Governor. Dannel Malloy unveiled a two-year, nearly $40 billion state budget Wednesday that he said is "filled with tough choices" but includes a major overhaul of the state's aging transportation system.
While acknowledging the state's economy continues to recover, Malloy told a joint session of the General Assembly that "significant investment" is still needed to improve highways, bridges and rail over the next three decades to improve economic development and quality of life.
Malloy has submitted a 75 page transportation plan for improvements. He is calling for a fix to the bottleneck on Interstate 84 through Danbury, and for continuous 3 lanes between Danbury and Waterbury. That includes adding a lane between the New York state line and exit 3. By alleviating what he calls "unacceptable congestion" through Danbury, air pollution will be reduced, traffic will decrease and make the Danbury region more attractive for commerce. His plan calls for fixing the exit 3 to 8 corridor with additional lanes and reconfigured access points.
Malloy has also proposed extending the Route 7 expressway north to the interchange of Routes 7 and 33 in Wilton. He is suggesting that the Stevenson Dam Bridge on Route 34 over the Housatonic River in Monroe and Oxford be replaced. He says that would address substandard, deteriorating conditions while improving road geometry.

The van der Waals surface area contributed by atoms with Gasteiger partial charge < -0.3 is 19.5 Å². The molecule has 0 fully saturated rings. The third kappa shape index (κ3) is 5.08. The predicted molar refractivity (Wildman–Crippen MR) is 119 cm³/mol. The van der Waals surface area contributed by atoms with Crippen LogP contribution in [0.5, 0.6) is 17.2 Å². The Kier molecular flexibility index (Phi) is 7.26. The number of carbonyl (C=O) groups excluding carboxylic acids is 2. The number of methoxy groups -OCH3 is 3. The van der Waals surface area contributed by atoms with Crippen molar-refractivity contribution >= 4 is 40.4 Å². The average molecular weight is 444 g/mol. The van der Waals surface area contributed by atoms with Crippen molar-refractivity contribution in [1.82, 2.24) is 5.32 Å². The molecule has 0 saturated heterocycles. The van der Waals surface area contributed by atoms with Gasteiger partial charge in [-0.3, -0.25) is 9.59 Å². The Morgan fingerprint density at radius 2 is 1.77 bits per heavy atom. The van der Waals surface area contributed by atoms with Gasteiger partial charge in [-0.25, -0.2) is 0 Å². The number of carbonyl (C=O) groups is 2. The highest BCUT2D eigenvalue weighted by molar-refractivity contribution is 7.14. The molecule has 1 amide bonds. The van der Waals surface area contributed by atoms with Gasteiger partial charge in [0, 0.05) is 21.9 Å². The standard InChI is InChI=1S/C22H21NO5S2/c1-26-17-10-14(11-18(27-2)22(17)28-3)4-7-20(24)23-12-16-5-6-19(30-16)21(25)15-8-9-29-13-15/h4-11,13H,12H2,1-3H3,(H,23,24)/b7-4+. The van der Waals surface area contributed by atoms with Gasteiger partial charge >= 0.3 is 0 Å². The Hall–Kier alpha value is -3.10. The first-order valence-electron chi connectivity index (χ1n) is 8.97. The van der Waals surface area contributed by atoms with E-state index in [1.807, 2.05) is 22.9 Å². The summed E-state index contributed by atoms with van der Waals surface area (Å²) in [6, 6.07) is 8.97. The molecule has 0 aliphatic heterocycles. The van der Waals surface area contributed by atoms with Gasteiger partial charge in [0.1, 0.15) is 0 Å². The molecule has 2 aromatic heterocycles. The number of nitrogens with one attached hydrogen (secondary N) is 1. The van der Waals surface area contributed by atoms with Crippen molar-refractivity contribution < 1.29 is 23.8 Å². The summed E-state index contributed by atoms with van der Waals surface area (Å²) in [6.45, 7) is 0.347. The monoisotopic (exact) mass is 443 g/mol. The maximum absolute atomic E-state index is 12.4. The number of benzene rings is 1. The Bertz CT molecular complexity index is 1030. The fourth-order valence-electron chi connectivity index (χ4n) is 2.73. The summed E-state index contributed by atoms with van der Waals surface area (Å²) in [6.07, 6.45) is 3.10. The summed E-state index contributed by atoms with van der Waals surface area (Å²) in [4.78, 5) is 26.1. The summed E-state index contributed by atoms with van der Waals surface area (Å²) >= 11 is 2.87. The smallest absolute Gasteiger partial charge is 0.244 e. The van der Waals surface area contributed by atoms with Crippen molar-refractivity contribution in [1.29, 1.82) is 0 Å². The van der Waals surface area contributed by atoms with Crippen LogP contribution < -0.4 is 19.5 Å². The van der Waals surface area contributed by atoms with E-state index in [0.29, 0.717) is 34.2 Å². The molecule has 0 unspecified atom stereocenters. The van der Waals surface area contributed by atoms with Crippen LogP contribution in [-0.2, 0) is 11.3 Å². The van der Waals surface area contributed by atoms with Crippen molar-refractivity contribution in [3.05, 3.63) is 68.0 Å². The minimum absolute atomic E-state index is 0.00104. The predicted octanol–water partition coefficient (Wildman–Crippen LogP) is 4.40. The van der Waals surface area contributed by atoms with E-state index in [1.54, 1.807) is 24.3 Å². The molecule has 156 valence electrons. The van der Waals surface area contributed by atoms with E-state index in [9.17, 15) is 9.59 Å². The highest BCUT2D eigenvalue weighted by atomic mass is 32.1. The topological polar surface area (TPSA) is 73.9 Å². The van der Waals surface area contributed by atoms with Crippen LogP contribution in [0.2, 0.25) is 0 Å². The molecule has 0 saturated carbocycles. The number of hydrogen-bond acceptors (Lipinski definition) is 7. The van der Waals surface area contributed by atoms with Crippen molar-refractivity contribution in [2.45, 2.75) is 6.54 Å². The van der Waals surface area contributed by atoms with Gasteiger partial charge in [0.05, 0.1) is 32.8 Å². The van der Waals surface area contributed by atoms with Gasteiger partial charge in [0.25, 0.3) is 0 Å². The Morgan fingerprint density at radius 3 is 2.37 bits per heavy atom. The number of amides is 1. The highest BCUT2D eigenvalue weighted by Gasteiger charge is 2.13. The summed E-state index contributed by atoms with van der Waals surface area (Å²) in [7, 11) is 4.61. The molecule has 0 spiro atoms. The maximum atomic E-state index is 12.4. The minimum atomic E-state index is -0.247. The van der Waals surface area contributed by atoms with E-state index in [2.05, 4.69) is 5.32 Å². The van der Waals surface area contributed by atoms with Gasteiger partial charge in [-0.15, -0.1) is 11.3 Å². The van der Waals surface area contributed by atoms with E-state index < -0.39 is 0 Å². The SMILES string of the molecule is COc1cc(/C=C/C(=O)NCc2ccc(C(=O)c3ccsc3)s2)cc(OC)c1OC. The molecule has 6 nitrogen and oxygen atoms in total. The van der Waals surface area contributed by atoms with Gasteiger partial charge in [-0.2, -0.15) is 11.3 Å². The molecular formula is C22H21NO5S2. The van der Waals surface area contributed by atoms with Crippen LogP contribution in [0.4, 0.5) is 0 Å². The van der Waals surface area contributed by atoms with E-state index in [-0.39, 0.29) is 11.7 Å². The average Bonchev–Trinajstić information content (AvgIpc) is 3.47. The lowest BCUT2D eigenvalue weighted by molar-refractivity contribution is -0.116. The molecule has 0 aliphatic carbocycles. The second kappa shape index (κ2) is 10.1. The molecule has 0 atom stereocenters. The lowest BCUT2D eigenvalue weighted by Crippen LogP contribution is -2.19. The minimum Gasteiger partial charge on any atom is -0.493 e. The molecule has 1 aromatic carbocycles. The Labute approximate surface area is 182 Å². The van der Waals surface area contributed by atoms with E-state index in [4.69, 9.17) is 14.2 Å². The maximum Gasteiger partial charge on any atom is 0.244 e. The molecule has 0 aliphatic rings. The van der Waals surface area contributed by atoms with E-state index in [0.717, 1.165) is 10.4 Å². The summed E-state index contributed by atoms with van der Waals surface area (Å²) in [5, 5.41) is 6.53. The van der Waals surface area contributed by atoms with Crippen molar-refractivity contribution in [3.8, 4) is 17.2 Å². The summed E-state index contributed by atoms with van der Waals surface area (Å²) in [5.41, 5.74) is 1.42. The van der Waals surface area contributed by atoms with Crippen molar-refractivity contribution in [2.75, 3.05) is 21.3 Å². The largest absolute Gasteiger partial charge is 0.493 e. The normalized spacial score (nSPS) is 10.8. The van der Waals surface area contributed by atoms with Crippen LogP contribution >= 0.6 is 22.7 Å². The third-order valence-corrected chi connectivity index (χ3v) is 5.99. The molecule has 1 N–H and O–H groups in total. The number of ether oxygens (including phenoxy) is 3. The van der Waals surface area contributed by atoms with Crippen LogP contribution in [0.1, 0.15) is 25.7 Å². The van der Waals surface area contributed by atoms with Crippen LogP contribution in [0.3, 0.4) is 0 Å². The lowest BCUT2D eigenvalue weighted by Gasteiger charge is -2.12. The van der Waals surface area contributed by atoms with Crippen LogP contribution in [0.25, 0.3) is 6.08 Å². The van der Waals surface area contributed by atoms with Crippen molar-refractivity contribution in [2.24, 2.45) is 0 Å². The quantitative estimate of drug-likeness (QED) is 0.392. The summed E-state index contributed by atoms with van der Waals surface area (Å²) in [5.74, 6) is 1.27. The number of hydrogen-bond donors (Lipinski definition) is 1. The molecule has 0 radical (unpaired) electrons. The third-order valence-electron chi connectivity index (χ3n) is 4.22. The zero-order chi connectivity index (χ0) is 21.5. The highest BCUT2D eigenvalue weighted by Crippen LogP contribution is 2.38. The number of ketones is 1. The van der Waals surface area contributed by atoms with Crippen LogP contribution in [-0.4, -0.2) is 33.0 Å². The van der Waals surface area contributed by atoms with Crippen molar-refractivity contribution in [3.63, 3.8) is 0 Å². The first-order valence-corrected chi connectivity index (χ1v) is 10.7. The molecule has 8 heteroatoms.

Malloy is also proposing an upgrade to provide full connectivity and service to the New Haven line, the Danbury and Waterbury branches and to freight lines. Electrification of the Danbury Branch Line between South Norwalk and Danbury would allow for extended one-seat ride service on the New Haven Line. Malloy is also backing a proposal to extend rail service from Danbury to New Milford, and electrifying the service.
Malloy is calling on Connecticut lawmakers to create a secure transportation “lock box” to ensure that every penny assigned to transportation will be spent on transportation only.
Malloy's budget plan contains more than $590 million in cuts to the current services budget.
His proposal maintains current ECS funding for public schools. Malloy says he wants to build on education reforms that have been implemented in the last several years. The budget proposal would help ensure that by the fall of 2017, every child in Connecticut will receive a full-day kindergarten experience.
The Budget also continues to fund municipal aid to help hold down local property taxes. Malloy says lowering the state's sales tax can be accomplished by simplifying the tax code, removing some exemptions and reigning in loopholes and corporate taxes. One of the proposed exemptions to be eliminated is the one on clothing items under $50.